UPDATE 13 (2015-6-23): Associated Press publishes images of drought in Nampho.

UPDATE 12 (2015-6-22): Anna Fifield reports in the Washington Post that the chances of a famine returning are slim.

UPDATE 11 (2015-6-22): Marcus Noland offers analysis here.

UPDATE 10 (2015-6-20): Drought may cut N. Korea’s 2015 rice harvest by 12 pct: FAO. According to Yonhap:

A severe drought may reduce North Korea’s rice harvest by 12 percent this year from a year earlier, a report by the Food and Agriculture Organization of the U.N. showed Saturday, warning of the worsening food shortage in the communist country.

The recent FAO report put North Korea’s rice production at an estimated 2.3 million tons for this year, compared with the country’s rice harvest of 2.6 million tons a year earlier.

The estimated production may be less than the average amount of rice produced annually over the past five years, it added.

About one-fourth of North Korea’s total 544,000 hectares of rice paddies are being affected by the drought, the report also noted.

The drought may also eat into the country’s production of double crop products, like potato, wheat and barley, according to the report, which put the estimated amount to 277,000 tons this year.

North Korea’s North Hwanghae province, which accounts for a majority of crop production, is sustaining severe damage from the drought, the report said.

UPDATE 9 (2015-6-19): The Daily NK is reporting in an article price information that is different than its exchange rate/rice price table. Here is a small table that shows the difference:

DailyNK-price-discrepancy-2015-6-19

The exchange rate and rice price differences are not all that significant, and could be related to variations in when they were collected. However, the article text implies that potatoes are the only crop seeing more significant price increases at the moment (and only in Hyesan):

 

According to an inside source, the cost of potatoes in Yangkang Province’s Hyesan Agricultural Market is approximately 2,000 KPW per kg. This represents a massive 1,300 KPW rise when compared to last year’s prices. It’s quite rare to see the cost of potatoes shoot up to the 2,000 KPW mark. This has sent residents into a minor panic. For the same price, it would have been possible to buy about three times as many potatoes this same time last year. This is putting a strain on many residents’ ability to put together a nutritious meal. At the Hyesan jangmadang, corn is selling for 1,800 KPW per kg. Next to that figure, it’s plain to see that the relative cost of potatoes is exorbitantly high. Residents can protest, but at the end of the day, they don’t have any better options.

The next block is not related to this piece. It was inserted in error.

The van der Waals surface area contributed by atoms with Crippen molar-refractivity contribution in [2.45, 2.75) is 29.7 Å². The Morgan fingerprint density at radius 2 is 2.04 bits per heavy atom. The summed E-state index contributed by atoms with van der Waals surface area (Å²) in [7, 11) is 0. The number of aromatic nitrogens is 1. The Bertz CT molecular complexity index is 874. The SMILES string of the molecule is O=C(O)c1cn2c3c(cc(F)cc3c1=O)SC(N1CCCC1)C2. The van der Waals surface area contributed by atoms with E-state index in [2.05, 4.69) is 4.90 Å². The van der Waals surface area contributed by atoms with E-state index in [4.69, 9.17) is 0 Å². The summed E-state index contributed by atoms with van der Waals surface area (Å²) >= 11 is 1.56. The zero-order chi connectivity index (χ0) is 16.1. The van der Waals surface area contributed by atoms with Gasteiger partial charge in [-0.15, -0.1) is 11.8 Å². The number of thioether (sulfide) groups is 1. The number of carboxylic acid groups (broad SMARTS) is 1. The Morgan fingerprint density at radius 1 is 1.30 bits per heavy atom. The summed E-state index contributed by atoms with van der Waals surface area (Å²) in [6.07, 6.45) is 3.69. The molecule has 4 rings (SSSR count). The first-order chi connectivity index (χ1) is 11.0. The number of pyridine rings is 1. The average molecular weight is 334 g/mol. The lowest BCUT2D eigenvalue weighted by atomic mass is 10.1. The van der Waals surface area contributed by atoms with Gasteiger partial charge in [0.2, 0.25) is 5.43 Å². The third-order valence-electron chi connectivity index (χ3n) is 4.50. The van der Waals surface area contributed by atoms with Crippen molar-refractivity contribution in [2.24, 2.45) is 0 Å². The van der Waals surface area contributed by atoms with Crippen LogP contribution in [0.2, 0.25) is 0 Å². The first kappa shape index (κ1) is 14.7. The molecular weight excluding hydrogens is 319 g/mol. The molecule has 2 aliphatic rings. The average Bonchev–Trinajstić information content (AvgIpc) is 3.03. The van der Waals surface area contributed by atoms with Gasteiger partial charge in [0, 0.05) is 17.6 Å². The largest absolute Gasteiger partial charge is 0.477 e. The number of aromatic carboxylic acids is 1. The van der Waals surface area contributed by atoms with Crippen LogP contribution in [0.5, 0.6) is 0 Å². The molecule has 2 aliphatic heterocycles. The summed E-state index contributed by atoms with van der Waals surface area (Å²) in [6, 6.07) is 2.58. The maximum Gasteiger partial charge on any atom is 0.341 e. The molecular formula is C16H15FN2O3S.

The article lists other prices, but does not explain any price changes, so I do not know if they have significnatly increased:

Moving along, the cost of 1 kg of corn was 2,400 KPW in Pyongyang and Sinuiju and 2,600 KPW in Hyesan. One kg of pork was selling at 14,000 KPW in Pyongyang, 14,300 KPW in Sinuiju, and 15,000 KPW in Hyesan. Gasoline was trading at 9,450 KPW per kg in Pyongyang and Sinuiju and at 8,450 KPW per kg in Hyesan. Finally, 1 kg of diesel fuel was selling at 5,100 KPW in Pyongyang and 5,200 KPW in Sinuiju and Hyesan. This has been a weekly rundown on North Korea’s latest market prices.

And if you noticed in the above two quotes, the article gives two prices for the price of corn in Hyesan (1,800 and 2,600), so I am not sure what to make of that.

UPDATE 8 (2015-6-18): Marcus Noland offers analysis here and here.

UPDATE 7 (2015-6-18): China Says it is willing to help drought-hit North Korea (Reuters):

China’s Foreign Ministry said on Thursday that the government was willing to help drought-stricken North Korea, after the isolated country said it was suffering its worst drought in a century.

“Our sympathy goes out to the People’s Republic of Korea that is suffering from extremely serious drought, and it is our hope that the government and people will overcome the disaster as soon as possible,” spokesman Lu Kang told a daily news briefing, using North Korea’s official name.